In early 2009, to give one fairly routine example of an editorial decision of the kind I mean, I was instructed by my superiors to report a second-hand story taken from an Israeli newspaper about offensive T-shirts supposedly worn by Israeli soldiers. We had no confirmation of our own of the story’s veracity, and one doesn’t see much coverage of things US Marines or British infantrymen have tattooed on their chests or arms. And yet T-shirts worn by Israeli soldiers were newsworthy in the eyes of one of the world’s most powerful news organizations. This was because we sought to hint or say outright that Israeli soldiers were war criminals, and every detail supporting that portrayal was to be seized upon. Much of the international press corps covered the T-shirt story. At around the same time, several Israeli soldiers were quoted anonymously in a school newsletter speaking of abuses they had supposedly witnessed while fighting in Gaza; we wrote no fewer than three separate stories about this, although the use of sources whose identity isn’t known to reporters is banned for good reason by the AP’s own in-house rules. This story, too, was very much one that we wanted to tell. By the time the soldiers came forward to say they hadn’t actually witnessed the events they supposedly described, and were trying to make a point to young students about the horrors and moral challenges of warfare, it was, of course, too late.

Also in those same months, in early 2009, two reporters in our bureau obtained details of a peace offer made by the Israeli Prime Minister, Ehud Olmert, to the Palestinians several months before, and deemed by the Palestinians to be insufficient. The offer proposed a Palestinian state in the West Bank and Gaza with a capital in a shared Jerusalem. This should have been one of the year’s biggest stories. But an Israeli peace offer and its rejection by the Palestinians didn’t suit OUR story. The bureau chief ordered both reporters to ignore the Olmert offer, and they did, despite a furious protest from one of them, who later termed this decision “the biggest fiasco I’ve seen in 50 years of journalism.” But it was very much in keeping not only with the practice at the AP, but in the press corps in general. Soldiers’ vile t-shirts were worth a story. Anonymous and unverifiable testimonies of abuses were worth three. A peace proposal from the Israeli prime minister to the Palestinian president was not to be reported at all.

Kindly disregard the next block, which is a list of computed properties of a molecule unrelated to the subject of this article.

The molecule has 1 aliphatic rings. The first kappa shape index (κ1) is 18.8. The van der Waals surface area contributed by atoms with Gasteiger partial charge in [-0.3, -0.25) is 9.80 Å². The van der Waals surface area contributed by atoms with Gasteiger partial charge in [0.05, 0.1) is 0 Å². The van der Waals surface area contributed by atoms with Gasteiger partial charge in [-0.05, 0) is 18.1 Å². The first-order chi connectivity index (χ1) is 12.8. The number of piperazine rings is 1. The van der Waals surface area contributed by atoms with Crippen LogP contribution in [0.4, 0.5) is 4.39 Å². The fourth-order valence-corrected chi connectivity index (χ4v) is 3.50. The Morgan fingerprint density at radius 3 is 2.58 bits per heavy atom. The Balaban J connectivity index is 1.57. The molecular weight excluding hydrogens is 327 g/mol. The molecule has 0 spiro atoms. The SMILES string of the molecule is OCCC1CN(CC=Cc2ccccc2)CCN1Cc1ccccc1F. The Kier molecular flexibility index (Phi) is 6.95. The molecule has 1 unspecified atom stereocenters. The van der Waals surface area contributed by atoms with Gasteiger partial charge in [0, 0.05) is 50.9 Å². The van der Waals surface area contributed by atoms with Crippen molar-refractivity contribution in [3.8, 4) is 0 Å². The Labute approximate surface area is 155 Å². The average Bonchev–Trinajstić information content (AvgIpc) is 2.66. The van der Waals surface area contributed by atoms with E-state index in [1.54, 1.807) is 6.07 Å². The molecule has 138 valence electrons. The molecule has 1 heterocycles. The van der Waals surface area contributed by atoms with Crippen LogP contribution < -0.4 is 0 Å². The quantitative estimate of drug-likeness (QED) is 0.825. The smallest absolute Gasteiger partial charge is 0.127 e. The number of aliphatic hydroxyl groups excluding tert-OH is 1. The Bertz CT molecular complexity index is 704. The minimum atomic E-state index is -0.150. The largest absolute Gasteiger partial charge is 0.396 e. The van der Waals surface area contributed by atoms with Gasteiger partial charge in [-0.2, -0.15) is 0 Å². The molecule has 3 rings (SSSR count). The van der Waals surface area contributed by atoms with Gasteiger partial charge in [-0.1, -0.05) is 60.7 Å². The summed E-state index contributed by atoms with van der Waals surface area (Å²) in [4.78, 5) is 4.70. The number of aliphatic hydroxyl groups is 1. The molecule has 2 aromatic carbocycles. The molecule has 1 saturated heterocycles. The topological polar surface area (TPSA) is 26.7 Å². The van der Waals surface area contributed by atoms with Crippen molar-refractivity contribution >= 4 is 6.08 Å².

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The Charlie Hebdo martyrs slain by vermin who deserve to be fed alive to pigs, died for the sake of free speech;

So media luminaries have the right to report breaking headlines such as;

December 1941 Torpedo Planes Attack Pearl Harbor
June 1940 Russia Invaded By Tanks
April 1861 Artillerymen Bombard Fort Sumter
September 2001 Pilots Destroy World Trade Center

Very few have the balls to call these vermin what they are: pieces of muslim shit.